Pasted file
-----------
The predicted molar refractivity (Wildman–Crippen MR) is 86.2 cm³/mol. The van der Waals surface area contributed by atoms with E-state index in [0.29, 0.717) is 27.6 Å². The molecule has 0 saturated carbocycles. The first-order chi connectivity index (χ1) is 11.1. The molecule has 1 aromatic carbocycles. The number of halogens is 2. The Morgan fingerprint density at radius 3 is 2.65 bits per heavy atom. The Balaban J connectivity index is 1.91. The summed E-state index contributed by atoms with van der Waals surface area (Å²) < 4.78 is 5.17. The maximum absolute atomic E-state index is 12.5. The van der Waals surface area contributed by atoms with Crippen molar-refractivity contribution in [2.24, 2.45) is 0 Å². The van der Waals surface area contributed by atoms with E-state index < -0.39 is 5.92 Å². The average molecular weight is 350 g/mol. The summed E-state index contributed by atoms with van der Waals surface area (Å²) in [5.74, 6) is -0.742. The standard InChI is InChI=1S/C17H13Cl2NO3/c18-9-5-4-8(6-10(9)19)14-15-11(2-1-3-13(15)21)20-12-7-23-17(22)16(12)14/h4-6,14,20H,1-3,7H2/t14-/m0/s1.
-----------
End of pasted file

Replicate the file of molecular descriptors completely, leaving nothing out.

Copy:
The predicted molar refractivity (Wildman–Crippen MR) is 86.2 cm³/mol. The van der Waals surface area contributed by atoms with E-state index in [0.29, 0.717) is 27.6 Å². The molecule has 0 saturated carbocycles. The first-order chi connectivity index (χ1) is 11.1. The molecule has 1 aromatic carbocycles. The number of halogens is 2. The Morgan fingerprint density at radius 3 is 2.65 bits per heavy atom. The Balaban J connectivity index is 1.91. The summed E-state index contributed by atoms with van der Waals surface area (Å²) < 4.78 is 5.17. The maximum absolute atomic E-state index is 12.5. The van der Waals surface area contributed by atoms with Crippen molar-refractivity contribution in [2.24, 2.45) is 0 Å². The van der Waals surface area contributed by atoms with E-state index < -0.39 is 5.92 Å². The average molecular weight is 350 g/mol. The summed E-state index contributed by atoms with van der Waals surface area (Å²) in [5.74, 6) is -0.742. The standard InChI is InChI=1S/C17H13Cl2NO3/c18-9-5-4-8(6-10(9)19)14-15-11(2-1-3-13(15)21)20-12-7-23-17(22)16(12)14/h4-6,14,20H,1-3,7H2/t14-/m0/s1.